In Part I of this series we discussed the principles of rolling your own encrypted email. Part II and Part III covered the installation and setup of the applications needed to make this happen. Today we will begin talking about how to actually use all this “stuff”. Installing the programs are the easiest parts of this process, but using it isn’t as daunting as it was just a few years ago. Hopefully you have been using Thunderbird over the past week and have some comfort level with it. To begin using it to send and receive encrypted email, you will need someone to practice with. This is a good reason and a good strategy to encourage others to use encryption!
***If you need someone with whom to work on these skills I am happy to send you my public key and respond to your emails. Reach out to me via the contact page and I will do my best to respond in a timely manner. Please keep in mind I am extremely busy with work for the next few weeks, so my responses will be limited to the early mornings and evenings.***
DIY ENCRYPTED EMAIL IN PRACTICE
The first step in sending encrypted email using this setup is key exchange. This requires that you share keys with another participant. To share a key with another person, compose an email to him or her by clicking “Write” (indicated by the red arrow).
When the compose pane appears, enter your recipient’s address. Fill in the subject line (if desired) and the body of the message. To transmit the public key click the “Attach My Public Key” button (indicated by the red arrow).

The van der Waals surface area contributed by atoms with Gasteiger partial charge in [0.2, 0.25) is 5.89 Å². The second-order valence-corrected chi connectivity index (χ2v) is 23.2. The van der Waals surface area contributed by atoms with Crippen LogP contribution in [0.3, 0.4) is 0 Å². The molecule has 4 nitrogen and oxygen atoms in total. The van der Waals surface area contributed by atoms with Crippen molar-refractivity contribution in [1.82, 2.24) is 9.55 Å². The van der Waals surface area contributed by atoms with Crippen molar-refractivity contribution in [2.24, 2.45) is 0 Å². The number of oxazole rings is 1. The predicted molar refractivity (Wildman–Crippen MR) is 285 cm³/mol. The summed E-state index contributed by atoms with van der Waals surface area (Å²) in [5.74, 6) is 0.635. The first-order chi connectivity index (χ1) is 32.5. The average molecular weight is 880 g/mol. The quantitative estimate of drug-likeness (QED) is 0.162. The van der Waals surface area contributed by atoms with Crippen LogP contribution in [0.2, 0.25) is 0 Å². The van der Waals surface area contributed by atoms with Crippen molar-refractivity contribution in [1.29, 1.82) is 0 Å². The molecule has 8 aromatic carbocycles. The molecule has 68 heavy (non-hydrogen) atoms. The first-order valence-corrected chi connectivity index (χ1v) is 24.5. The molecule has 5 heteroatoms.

Sending your public key is only half of the equation. Your correspondent will have to send his or her public key to you. When you receive a public key you will have to import it. To do so, double-click on the attachment. You should see a pop-up from Enigmail prompting you to import it. Click “Import”.
You have now successfully exchanged keys. At this point you can begin sending encrypted email. After key exchange is complete, the rest of the process is fairly painless. To send your first encrypted email click the “Write” or “Reply” button. When sending an email to recipient for whom you possess a valid public key, the message will be automatically encrypted.
At this point you should be exchanging encrypted email with relative comfort. In the fifth and final part of this series we will cover some advanced topics, like key management and per-recipient rules.
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